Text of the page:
# If-Converted Method

## What is ‘If-Converted Method’

A technique for calculating the impact of convertible securities on the stock market if they are converted into fresh shares. In the if-converted approach, only in-the-money convertible securities (i.e., securities where the stock price is greater than the exercise price) are taken into account.

Assume for the purposes of this technique, that convertible securities are converted at the beginning of the fiscal period or at the time of issuance, whichever occurs later. The conversion ratio of the convertible securities is used to determine the number of new shares that will be issued.

## Explaining ‘If-Converted Method’

Convertible debt that is converted into stock increases share dilution while simultaneously decreasing interest expenditure, which is a tax-deductible expense for a firm in the form of interest payments.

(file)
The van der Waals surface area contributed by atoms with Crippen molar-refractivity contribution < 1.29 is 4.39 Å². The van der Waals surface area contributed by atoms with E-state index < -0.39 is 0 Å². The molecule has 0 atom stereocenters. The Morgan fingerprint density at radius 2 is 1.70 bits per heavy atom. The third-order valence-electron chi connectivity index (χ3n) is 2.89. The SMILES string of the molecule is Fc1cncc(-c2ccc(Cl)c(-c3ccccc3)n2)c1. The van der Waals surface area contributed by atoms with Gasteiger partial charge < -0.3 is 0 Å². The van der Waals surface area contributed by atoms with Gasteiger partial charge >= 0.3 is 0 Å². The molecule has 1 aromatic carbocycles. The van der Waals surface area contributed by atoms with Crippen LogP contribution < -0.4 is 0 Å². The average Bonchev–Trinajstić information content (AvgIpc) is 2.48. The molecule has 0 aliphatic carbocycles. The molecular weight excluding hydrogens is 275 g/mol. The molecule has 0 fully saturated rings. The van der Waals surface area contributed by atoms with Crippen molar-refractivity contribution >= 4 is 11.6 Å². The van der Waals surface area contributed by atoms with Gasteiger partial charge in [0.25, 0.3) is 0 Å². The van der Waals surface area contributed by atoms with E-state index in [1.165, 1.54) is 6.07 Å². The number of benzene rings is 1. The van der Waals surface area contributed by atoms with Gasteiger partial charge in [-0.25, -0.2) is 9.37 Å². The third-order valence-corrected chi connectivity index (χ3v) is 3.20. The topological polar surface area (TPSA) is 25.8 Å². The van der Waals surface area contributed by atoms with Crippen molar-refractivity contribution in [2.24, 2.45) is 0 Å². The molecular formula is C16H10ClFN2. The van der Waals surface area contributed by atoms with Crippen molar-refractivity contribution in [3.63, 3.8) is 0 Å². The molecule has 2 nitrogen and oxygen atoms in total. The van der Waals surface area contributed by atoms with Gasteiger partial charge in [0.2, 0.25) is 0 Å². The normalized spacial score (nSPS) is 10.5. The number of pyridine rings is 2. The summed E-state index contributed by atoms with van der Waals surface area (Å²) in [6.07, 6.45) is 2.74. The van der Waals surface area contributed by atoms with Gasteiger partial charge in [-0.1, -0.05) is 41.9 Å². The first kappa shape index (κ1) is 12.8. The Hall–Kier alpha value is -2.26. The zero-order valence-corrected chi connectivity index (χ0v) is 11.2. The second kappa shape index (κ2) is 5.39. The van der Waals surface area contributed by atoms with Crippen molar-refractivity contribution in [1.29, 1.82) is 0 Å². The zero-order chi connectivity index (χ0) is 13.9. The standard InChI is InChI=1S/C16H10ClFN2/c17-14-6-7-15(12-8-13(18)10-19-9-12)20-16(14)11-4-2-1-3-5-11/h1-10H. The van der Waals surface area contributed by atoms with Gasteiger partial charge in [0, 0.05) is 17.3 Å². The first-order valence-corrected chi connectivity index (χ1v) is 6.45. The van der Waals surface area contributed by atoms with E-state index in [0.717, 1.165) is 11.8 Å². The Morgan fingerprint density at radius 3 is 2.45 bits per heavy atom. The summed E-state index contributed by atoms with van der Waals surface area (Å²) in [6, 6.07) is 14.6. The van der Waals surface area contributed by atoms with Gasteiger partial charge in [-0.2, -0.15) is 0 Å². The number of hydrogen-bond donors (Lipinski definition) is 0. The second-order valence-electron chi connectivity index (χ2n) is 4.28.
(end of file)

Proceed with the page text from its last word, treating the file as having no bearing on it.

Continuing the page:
Consider the following scenario: A \$20 million convertible debenture with an interest rate of 5% would result in an annual interest expenditure of \$1 million for a corporation with no other debt.

This is taken into account by the if-converted approach, which adjusts earnings per share (EPS) to reflect the after-tax interest savings realized as a result of the conversion, so offsetting the dilution caused by the additional shares.

## If-Converted Method FAQ

### What is the if converted method?

What Is the If-Converted Method and How Does It Work? When calculating the value of convertible securities, investors utilize the if-converted approach to assume that the securities have been converted into new shares. This is accomplished by first examining the conversion ratio of the convertible security and then comparing the conversion price to the current market price of the shares being converted.

### What is an as if converted basis?

It is assumed that the preferred shares have been converted into some number of common shares when assessing the right or benefit of the preferred stock under this 'as converted basis' approach. The idea of 'as converted' is fictitious in the sense that the preferred shares have not been converted in the traditional sense.